When my two sons were little boys, we lived in a very diverse Southern California community, where the local gas station displayed what was considered the largest American flag in the world.
My younger son Jordan was in preschool at the time and very proud of himself for knowing how to recite the Pledge of Allegiance. Still learning the words, of course, he already knew the flag was a symbol of our country, that we needed to respect our country and our flag, that we took care of our things and the people around us because we are one nation, under God.
At that gas station one morning, he clambered out of his car seat in the back and stood at attention next to me, hand over heart and saluted the flag. Then he blew the flag a big kiss and said, “I love you. Amen.” And got himself back in. “To see the expression on his little face was to see innocence at its most precious.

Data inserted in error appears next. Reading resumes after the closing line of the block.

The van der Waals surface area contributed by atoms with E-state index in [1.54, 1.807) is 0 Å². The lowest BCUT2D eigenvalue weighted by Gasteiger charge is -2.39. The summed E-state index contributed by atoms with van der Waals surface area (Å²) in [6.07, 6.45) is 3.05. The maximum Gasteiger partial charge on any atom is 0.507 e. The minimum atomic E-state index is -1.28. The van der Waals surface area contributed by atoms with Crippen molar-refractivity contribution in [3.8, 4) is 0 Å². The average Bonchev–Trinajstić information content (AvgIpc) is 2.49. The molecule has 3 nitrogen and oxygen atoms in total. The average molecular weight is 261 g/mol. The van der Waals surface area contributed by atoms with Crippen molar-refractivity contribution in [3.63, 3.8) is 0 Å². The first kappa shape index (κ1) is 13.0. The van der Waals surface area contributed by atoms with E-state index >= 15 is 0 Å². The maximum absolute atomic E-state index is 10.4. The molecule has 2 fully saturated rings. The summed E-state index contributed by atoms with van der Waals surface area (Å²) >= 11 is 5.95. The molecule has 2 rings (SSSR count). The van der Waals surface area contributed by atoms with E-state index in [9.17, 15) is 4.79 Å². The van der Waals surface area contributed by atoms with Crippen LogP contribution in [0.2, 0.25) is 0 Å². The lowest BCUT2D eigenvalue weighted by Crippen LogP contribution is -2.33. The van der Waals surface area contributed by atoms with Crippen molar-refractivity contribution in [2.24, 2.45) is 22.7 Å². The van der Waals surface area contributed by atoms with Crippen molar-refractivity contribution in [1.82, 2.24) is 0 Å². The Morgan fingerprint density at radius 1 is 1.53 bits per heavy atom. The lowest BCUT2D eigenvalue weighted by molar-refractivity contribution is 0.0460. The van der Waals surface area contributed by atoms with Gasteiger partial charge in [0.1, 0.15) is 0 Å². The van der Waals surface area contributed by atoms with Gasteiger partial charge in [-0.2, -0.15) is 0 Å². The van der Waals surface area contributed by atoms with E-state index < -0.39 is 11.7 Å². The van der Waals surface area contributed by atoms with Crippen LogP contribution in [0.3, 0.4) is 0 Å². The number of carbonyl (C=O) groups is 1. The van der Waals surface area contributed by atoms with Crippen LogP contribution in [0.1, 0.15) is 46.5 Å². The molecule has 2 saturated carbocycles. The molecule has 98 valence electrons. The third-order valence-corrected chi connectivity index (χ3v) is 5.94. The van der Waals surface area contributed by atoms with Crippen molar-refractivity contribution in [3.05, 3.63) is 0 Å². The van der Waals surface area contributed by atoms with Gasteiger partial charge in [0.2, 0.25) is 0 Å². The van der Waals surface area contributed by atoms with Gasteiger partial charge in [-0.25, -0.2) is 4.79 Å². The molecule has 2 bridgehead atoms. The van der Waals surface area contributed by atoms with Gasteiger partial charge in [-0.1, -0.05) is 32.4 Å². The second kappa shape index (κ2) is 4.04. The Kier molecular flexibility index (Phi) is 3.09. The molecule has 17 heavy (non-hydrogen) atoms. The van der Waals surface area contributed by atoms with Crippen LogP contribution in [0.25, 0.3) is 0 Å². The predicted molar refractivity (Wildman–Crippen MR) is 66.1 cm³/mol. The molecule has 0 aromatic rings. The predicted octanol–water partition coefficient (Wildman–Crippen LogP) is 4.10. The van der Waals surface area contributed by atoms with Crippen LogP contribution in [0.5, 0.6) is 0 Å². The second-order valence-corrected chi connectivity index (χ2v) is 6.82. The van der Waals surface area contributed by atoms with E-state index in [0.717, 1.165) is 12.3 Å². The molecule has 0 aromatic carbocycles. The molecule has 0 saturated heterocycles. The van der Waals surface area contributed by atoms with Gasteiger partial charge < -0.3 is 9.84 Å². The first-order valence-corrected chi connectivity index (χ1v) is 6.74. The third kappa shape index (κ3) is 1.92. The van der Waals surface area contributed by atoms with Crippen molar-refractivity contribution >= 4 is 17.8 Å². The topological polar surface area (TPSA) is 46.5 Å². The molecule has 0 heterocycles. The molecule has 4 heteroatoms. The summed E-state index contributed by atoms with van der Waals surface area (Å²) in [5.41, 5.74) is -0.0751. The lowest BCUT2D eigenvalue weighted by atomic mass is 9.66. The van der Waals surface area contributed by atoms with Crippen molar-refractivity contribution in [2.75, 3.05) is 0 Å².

But I wondered then and still wonder today about our loyalty to our flag. On Cinco de Mayo, my Mexican friends proudly display a Mexican flag. I respect the colors of my father's German flag, and my mother's Polish flag, the flags of their heritage.
People in other countries, no matter how poor, surely salute their flag and love their country as we do ours. And as much as I love our dear red, white, and blue, I can see a brighter day of harmony, when a flag symbolizing universal peace hangs above it, and we sing a new song together in perfect harmony.
My name is Sharon Nicola. And that is my perspective.